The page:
Monday, January 28, 2013
Area law enforcement officials respond to Milwaukee County Sheriff's message about gun owners fighting back and "simply calling 9-1-1 and waiting is no longer your best option."
Milwaukee County Sheriff David Clarke’s personal safety message, which called on Milwaukee County gun owners to “fight back” and take a certified gun safety course, started a media firestorm as Clarke appeared on CNN, MSNBC and Fox News. The inquiries came after Clarke issued the following public service announcement: I’m Sheriff David Clarke, and I want to talk to you about something personal…your safety. It’s no longer a spectator sport; I need you in the game, but are you ready? With officers laid-off and furloughed, simply calling 9-1-1 and waiting is no longer your best option. You can beg for mercy from a violent criminal, hide under the bed, or you can fight back; but are you prepared? Consider taking a certified safety course in …
Monday, January 7, 2013
State's new conceal carry law and Sandy Hook school shooting prompts increase in calls to background check hotline, newspaper reports.
When Wisconsin's conceal carry law took effect in November 2011, gun sales in the state jumped. And the trend continued throughout 2012, according to reporting by the Milwaukee Journal Sentinel. A Dec. 27 story reported the background check hotline for handgun purchases has handled 60 percent more calls in 2012 over 2011. At that time, the newspaper reported, "the hotline handled 132,940 calls. For all of 2011, it received 88,895 calls." Part of that number, the Journal Sentinel reported, was a spike in interest in buying guns after the Sandy Hook school shooting, when more than 2,000 additional calls went to the hotline in the week after the shooting compared to the week before. In November, the JS reported on the steady boost in gun …
Wednesday, July 25, 2012
The number of background checks for gun sales reported has skyrocketed in Colorado since the "Dark Knight Rises" shootings, as victims' families continue to mourn and police investigations are ongoing.
People across the nation have responded to the Aurora shooting on Friday by heading to their local gun shop, and Wisconsin residents seem to be following that trend. Between Monday and Wednesday, Wisconsin Department of Justice Communications Officer Dana Brueck said the state has received 1,333 applications for conceal carry permits. That's compared to 1,366 applications received between Monday and Friday of last week, just before the shooting occurred. The state's concealed carry law went into effect on Nov. 1; Brueck said, it has averaged about 300 applications a day " for some time." This week's pace is so far just under 450 permits applied for daily. The number of background checks reported for gun purchases skyrocketed in Colorado …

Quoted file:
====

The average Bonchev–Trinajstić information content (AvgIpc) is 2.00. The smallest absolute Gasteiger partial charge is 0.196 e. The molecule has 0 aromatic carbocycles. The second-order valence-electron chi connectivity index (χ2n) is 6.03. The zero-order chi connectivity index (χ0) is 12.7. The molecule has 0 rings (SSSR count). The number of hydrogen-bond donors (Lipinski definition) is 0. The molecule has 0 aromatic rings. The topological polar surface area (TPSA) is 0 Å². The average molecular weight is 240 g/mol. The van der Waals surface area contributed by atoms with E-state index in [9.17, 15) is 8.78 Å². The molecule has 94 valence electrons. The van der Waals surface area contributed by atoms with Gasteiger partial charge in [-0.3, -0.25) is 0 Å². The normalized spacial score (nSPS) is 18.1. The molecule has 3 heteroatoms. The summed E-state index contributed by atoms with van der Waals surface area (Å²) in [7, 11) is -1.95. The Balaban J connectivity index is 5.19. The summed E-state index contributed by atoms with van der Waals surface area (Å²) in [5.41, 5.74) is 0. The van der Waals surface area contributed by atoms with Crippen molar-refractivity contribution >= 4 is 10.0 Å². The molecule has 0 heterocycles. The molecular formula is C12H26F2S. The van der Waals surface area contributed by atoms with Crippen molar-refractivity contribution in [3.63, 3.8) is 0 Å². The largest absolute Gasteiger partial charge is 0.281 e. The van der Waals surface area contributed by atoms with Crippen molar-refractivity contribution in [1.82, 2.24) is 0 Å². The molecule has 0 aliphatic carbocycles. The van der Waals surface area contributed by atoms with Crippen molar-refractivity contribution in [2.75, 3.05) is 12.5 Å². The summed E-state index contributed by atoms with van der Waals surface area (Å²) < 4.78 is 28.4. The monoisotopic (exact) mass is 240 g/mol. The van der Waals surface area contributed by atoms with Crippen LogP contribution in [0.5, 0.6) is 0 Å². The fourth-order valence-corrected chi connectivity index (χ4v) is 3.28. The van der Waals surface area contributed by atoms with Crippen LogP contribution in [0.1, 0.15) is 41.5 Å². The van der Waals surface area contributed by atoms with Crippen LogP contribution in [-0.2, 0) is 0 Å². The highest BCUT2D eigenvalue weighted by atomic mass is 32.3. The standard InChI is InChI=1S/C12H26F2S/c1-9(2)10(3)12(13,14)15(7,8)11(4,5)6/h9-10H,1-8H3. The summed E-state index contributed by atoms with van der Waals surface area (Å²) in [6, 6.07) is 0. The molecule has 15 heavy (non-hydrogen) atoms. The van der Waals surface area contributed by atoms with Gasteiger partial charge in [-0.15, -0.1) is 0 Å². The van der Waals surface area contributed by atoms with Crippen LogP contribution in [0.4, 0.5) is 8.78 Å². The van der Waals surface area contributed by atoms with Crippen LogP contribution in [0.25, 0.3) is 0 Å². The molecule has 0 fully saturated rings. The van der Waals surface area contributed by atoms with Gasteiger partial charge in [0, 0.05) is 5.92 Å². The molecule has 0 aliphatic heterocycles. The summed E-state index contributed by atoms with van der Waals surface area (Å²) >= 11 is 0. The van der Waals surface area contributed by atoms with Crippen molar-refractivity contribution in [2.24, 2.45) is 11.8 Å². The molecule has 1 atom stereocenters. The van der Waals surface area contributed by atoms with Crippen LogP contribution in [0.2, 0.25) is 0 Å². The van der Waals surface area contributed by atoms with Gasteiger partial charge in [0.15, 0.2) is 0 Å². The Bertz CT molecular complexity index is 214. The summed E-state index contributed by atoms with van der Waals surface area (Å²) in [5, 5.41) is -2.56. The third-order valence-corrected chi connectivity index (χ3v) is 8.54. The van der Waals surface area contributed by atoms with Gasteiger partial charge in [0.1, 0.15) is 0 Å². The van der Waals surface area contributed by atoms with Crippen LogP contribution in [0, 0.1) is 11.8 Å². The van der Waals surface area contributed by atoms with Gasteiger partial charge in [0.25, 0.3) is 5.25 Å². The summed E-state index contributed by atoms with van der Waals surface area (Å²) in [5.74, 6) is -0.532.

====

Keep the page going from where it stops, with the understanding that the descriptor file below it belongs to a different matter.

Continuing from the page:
Thursday, March 29, 2012
Gun laws in the country are aiming in the opposite direction and lives are being lost as a result.
The recent shootings of Bo Morrison of West Bend, WI and Trayvon Martin of Sanford, FL have certainly sparked all kinds of outrage and are bringing about some much needed conversation. Morrison, 20, and Martin, 17 were both African American boys who were legally shot to death according to state laws. One factor many are focusing on is race. Were these shootings racially motivated? Were these hate crimes shrouded by right winged laws? Were the shooters innately racist? Most of us will never truly know the answers to these questions. The people who know the shooters, Adam Kind and George Zimmerman, may have a better idea of the men’s true intentions. But right now, all we can do is speculate. And while we cannot say it is certain that these …
Monday, January 16, 2012
The huge increase in permit applications has the state sweating bullets trying to process applications on time.
According to a story in the Milwaukee Journal Sentinel, the Wisconsin Department of Justice is now at least four days behind in completing background checks and processing applications for gun permits. Handgun sales have increased to an overwhelming volume since the passing of the new conceal carry law on November 1, 2011. There is a law which states that applications are to be processed within 21 days, but the state fell behind on December 30, 2011. You can read the full story HERE.
Monday, December 19, 2011